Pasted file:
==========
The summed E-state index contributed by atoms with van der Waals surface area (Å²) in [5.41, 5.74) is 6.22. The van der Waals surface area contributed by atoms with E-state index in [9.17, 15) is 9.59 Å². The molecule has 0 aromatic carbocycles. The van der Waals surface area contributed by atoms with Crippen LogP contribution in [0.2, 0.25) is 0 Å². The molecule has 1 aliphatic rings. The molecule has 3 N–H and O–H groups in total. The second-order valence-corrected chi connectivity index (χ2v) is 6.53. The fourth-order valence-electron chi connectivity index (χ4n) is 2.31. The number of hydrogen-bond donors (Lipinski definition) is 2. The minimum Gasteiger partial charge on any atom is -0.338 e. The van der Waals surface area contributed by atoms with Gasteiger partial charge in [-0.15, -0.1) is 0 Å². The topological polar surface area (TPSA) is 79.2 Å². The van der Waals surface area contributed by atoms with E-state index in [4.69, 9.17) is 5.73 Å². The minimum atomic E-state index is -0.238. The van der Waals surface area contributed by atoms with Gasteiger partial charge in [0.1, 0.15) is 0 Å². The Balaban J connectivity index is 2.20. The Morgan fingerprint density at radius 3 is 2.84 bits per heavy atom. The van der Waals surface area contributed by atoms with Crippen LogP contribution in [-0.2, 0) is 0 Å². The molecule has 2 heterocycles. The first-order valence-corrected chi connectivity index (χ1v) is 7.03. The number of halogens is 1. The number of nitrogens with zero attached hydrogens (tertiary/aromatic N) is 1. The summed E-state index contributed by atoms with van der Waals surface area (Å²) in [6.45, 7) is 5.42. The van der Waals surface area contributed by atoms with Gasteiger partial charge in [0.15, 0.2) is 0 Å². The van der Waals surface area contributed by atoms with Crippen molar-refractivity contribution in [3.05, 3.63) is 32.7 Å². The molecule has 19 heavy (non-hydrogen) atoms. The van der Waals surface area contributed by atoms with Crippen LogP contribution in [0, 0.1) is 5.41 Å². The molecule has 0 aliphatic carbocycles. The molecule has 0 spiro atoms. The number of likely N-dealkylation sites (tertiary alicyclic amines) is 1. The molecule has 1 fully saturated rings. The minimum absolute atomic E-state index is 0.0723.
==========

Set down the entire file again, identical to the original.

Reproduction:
The summed E-state index contributed by atoms with van der Waals surface area (Å²) in [5.41, 5.74) is 6.22. The van der Waals surface area contributed by atoms with E-state index in [9.17, 15) is 9.59 Å². The molecule has 0 aromatic carbocycles. The van der Waals surface area contributed by atoms with Crippen LogP contribution in [0.2, 0.25) is 0 Å². The molecule has 1 aliphatic rings. The molecule has 3 N–H and O–H groups in total. The second-order valence-corrected chi connectivity index (χ2v) is 6.53. The fourth-order valence-electron chi connectivity index (χ4n) is 2.31. The number of hydrogen-bond donors (Lipinski definition) is 2. The minimum Gasteiger partial charge on any atom is -0.338 e. The van der Waals surface area contributed by atoms with Gasteiger partial charge in [-0.15, -0.1) is 0 Å². The topological polar surface area (TPSA) is 79.2 Å². The van der Waals surface area contributed by atoms with E-state index in [4.69, 9.17) is 5.73 Å². The minimum atomic E-state index is -0.238. The van der Waals surface area contributed by atoms with Gasteiger partial charge in [0.1, 0.15) is 0 Å². The Balaban J connectivity index is 2.20. The Morgan fingerprint density at radius 3 is 2.84 bits per heavy atom. The van der Waals surface area contributed by atoms with Crippen LogP contribution in [-0.2, 0) is 0 Å². The molecule has 2 heterocycles. The first-order valence-corrected chi connectivity index (χ1v) is 7.03. The number of halogens is 1. The number of nitrogens with zero attached hydrogens (tertiary/aromatic N) is 1. The summed E-state index contributed by atoms with van der Waals surface area (Å²) in [6.45, 7) is 5.42. The van der Waals surface area contributed by atoms with Gasteiger partial charge in [0.15, 0.2) is 0 Å². The van der Waals surface area contributed by atoms with Crippen molar-refractivity contribution in [3.05, 3.63) is 32.7 Å². The molecule has 19 heavy (non-hydrogen) atoms. The van der Waals surface area contributed by atoms with Crippen LogP contribution in [0, 0.1) is 5.41 Å². The molecule has 0 aliphatic carbocycles. The molecule has 0 spiro atoms. The number of likely N-dealkylation sites (tertiary alicyclic amines) is 1. The molecule has 1 fully saturated rings. The minimum absolute atomic E-state index is 0.0723.